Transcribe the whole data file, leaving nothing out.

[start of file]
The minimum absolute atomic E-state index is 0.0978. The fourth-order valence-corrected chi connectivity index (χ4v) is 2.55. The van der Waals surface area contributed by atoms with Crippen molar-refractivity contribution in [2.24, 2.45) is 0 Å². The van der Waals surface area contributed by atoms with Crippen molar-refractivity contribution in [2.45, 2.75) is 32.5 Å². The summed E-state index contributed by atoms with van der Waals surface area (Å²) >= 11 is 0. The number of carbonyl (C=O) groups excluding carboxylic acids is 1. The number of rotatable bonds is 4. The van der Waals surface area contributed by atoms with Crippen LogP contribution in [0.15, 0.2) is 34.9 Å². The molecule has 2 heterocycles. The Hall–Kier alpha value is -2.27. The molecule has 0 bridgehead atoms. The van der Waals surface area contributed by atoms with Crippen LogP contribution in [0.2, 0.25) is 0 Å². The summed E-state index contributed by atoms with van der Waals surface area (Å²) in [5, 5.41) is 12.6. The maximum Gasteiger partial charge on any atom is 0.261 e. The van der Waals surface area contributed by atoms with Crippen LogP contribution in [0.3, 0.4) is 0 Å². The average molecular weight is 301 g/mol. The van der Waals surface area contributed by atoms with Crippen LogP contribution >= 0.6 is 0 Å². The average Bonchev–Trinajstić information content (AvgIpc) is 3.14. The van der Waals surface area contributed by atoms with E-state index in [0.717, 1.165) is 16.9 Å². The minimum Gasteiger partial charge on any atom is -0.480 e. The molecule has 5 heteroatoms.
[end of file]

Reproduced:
The minimum absolute atomic E-state index is 0.0978. The fourth-order valence-corrected chi connectivity index (χ4v) is 2.55. The van der Waals surface area contributed by atoms with Crippen molar-refractivity contribution in [2.24, 2.45) is 0 Å². The van der Waals surface area contributed by atoms with Crippen molar-refractivity contribution in [2.45, 2.75) is 32.5 Å². The summed E-state index contributed by atoms with van der Waals surface area (Å²) >= 11 is 0. The number of carbonyl (C=O) groups excluding carboxylic acids is 1. The number of rotatable bonds is 4. The van der Waals surface area contributed by atoms with Crippen LogP contribution in [0.15, 0.2) is 34.9 Å². The molecule has 2 heterocycles. The Hall–Kier alpha value is -2.27. The molecule has 0 bridgehead atoms. The van der Waals surface area contributed by atoms with Crippen LogP contribution in [0.2, 0.25) is 0 Å². The summed E-state index contributed by atoms with van der Waals surface area (Å²) in [5, 5.41) is 12.6. The maximum Gasteiger partial charge on any atom is 0.261 e. The van der Waals surface area contributed by atoms with Crippen LogP contribution in [0.3, 0.4) is 0 Å². The average molecular weight is 301 g/mol. The van der Waals surface area contributed by atoms with Crippen LogP contribution >= 0.6 is 0 Å². The average Bonchev–Trinajstić information content (AvgIpc) is 3.14. The van der Waals surface area contributed by atoms with E-state index in [0.717, 1.165) is 16.9 Å². The minimum Gasteiger partial charge on any atom is -0.480 e. The molecule has 5 heteroatoms.